MRR Review: "Tyler Perry's Temptation: Confessions of a Marriage Counselor"


MRR Review: "Tyler Perry's Temptation: Confessions of a Marriage Counselor"

-- Rating: PG 13 (some scenes of sexuality, violence, and drug content)
Length: 111 minutes
Release date: Mar. 29, 2013
Directed by: Tyler Perry
Genre: Drama

If any moviegoers are wondering what Tyler Perry's latest film is about, the lengthy title is the first sign of the tedious storytelling that lies ahead. In "Tyler Perry's Temptation: Confessions of a Marriage Counselor," a young matchmaker (Jurnee Smollett-Bell) slowly spirals into a harmful lifestyle. An unhappy marriage and stalled career lead to a damaging affair, drug abuse, and an incurable disease. This sequence of events sounds a bit preachy and over the top all on its own, but the weak subplots add to the feeling that the entire screenplay is half-baked.

Without a doubt, Perry gained a devoted audience after achieving big-screen success almost immediately with his first film, "Diary of a Mad Black Woman." As a writer, director, producer, and actor, he has worked on twenty films to date. "Temptation" is Perry's fourteenth screenplay, but the movie unwisely relies on several of the filmmaker's tiring archetypes and formulaic plot devices. Like many of Perry's earlier movies, "Temptation" is a loose adaptation of one of his plays. The film has major deviations, but it retains the core do-gooder message so common to Perry's stories. Bad actions breed bad consequences. Turning things around early on may lead to a second chance, but continual bad behavior will end with some form of irreparable punishment.

This message is handed to the audience by an aged version of Judith, the protagonist in "Temptation." The movie opens with a struggling couple in a therapy session. When the husband abruptly walks out, the marriage counselor reveals her suspicions about the wife's infidelity. Hoping to change the course of her client's life, the counselor shares the story of a woman who was ruined by temptation, referring to the woman as her sister. The movie tries to surprise viewers by using two different actresses to play the character of Judith in the past and the marriage counselor in the present. Yet, the would-be plot twist is too predictable, and the choice to use two actresses oddly clashes with the other actors who portray both the younger and older versions of their characters.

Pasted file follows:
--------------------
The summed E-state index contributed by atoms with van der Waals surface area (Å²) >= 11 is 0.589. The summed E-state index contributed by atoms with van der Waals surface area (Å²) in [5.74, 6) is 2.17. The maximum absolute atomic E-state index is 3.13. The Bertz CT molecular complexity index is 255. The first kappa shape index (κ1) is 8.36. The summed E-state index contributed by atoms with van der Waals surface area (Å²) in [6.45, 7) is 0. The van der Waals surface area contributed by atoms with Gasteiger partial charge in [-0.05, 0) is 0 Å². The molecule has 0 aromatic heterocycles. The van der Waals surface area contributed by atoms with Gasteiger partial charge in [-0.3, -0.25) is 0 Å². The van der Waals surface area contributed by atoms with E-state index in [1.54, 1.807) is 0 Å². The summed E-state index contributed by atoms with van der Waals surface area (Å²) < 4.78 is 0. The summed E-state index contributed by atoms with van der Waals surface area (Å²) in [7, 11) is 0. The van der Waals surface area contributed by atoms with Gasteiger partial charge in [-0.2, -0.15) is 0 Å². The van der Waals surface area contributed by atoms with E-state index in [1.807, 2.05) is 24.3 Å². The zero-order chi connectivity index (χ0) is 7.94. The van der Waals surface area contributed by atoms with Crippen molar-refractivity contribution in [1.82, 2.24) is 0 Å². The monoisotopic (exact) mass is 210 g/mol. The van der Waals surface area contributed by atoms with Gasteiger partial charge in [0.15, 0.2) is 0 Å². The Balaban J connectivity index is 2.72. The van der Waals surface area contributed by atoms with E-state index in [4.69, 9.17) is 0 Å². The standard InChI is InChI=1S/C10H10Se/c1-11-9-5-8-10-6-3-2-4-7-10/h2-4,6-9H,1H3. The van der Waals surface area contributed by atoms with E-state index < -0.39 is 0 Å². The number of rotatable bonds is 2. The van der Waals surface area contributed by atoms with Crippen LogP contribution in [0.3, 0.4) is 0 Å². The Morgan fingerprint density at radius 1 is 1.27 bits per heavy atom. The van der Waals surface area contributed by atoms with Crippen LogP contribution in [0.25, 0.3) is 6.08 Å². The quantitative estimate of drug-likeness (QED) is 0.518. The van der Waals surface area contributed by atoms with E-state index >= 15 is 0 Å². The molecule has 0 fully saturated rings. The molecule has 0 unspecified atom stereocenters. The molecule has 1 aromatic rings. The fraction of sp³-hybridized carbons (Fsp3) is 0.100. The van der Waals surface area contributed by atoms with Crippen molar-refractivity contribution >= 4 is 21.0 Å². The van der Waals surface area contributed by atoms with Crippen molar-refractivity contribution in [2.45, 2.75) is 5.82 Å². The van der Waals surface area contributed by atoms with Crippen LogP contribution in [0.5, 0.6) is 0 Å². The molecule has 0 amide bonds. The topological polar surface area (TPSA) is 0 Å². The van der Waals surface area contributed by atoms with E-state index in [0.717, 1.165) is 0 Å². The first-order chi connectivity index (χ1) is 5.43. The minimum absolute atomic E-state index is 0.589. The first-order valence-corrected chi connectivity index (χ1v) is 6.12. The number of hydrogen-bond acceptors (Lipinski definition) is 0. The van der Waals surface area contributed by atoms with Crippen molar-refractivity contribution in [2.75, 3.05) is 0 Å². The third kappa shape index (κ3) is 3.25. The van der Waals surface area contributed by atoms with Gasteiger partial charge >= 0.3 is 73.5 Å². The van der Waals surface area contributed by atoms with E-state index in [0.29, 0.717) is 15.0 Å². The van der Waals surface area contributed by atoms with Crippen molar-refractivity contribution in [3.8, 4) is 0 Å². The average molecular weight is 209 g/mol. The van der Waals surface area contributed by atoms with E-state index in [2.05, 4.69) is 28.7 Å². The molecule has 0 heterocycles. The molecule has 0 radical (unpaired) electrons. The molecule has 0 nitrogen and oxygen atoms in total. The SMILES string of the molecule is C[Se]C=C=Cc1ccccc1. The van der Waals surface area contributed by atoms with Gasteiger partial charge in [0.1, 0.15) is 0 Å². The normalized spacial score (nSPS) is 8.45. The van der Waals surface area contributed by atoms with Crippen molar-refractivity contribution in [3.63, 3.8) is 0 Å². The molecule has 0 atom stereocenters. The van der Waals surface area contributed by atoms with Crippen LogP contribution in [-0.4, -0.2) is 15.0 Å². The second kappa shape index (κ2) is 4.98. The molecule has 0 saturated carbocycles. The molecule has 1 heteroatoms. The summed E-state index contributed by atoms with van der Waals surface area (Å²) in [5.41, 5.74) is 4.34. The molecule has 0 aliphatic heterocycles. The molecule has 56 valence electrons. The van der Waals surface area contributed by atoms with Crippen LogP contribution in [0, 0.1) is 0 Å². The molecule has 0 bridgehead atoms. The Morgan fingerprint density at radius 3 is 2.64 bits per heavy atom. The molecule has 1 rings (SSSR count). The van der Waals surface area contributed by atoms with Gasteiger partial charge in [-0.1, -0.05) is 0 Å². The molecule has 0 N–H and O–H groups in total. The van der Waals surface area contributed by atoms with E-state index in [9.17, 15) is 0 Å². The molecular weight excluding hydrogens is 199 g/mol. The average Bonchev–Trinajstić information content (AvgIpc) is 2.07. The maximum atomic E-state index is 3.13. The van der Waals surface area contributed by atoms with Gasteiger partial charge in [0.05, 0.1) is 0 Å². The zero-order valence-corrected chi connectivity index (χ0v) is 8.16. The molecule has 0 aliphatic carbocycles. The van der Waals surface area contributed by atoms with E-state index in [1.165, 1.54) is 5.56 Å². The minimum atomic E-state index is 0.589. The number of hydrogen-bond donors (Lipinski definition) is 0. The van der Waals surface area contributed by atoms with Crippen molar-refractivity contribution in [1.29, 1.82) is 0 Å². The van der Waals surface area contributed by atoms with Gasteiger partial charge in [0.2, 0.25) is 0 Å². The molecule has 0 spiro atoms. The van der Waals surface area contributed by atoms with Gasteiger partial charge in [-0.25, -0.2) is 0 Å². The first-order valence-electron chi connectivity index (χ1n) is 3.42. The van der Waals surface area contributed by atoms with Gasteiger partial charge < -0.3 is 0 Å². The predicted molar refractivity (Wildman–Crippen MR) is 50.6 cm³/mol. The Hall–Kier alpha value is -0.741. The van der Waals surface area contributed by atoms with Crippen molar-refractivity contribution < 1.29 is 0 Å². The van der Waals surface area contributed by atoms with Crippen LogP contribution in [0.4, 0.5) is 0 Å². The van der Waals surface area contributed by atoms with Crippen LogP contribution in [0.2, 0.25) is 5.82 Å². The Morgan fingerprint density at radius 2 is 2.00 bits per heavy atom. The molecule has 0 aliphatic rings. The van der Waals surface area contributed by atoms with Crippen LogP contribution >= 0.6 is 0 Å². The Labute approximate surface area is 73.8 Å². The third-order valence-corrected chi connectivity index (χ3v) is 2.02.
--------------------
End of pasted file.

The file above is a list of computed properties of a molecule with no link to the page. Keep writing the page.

Judith's descent begins with growing discontent. She sees her husband Brice as too safe, practical, and cowardly, especially when he chooses to ignore a group of men who make inappropriate comments toward her. She wants to launch her own business as a marriage counselor but finds herself in a dead-end matchmaker position. When charming entrepreneur Harley comes along, Judith is the only one who can't see how this story is going to end. Bold and smooth-tongued Harley is played by Robbie Jones, who perfectly contrasts with calm, complacent Brice, portrayed by Lance Gross.

For anyone who loves drama, "Temptation" is rich in conflict, deception, and karmic resolution. Yet, the plot twists are too flimsy to be exciting, and the actors often look as though their emotions are hard to squeeze out. Chemistry is lacking between the characters. Major plot elements are glazed over. At one point, Judith finds cocaine in Harley's home and tries it for the first time. A few scenes later, she has progressed into an out-of-control addict. And as with most of Perry's films, the conclusion is thrown together too hastily. The film is largely about slow seduction, but scenes are rushed or overloaded with cuts that create a frantic and inconsistent finished product.

Damaged women, random drug addicts, and church are all familiar elements of Perry's stories. Judith's mother, played by Ella Joyce, serves as the religious voice of reason in "Temptation," practically narrating her daughter's tragic fall with impromptu sermons. The acting performances are either too dry or exhibit a dramatic exaggeration that's more suitable for theater. Kim Kardashian pops up from time to time as Judith's frenemy and coworker, who persistently insults her appearance until Judith agrees to a makeover.

One subplot that floats in and out of focus features singer and actress Brandy Norwood as Melinda, Brice's coworker. Melinda is HIV positive and seeking a new life away from her abusive ex-lover, who, of course, turns out to be Harley. No one will be amazed by the gradual reveal of Harley's violent nature, as he is pushy and aggressive in his advances toward Judith right from the start. It's hard to believe that the clunky exchanges between Judith and Harley could have weakened her resistance in the first place. Harley uses cheesy pickup lines and even comments on the sexiness of Judith's slow breathing.

In the final scenes, Judith receives a heavy-handed dose of justice, while Brice, the former cuckold, gets a new family and a career boost. Judith ends up diseased, alone, and making up for her bad ways by attending church with her mother. Balance is restored, and the bad people are dealt with. With this subject matter, Perry could have explored any number of themes, but the director chose to remain true to his own brand of shallow anecdotes. His fans may appreciate the consistency, but others may be less impressed with this passionless morality tale.

Rating: 1.5 out of 5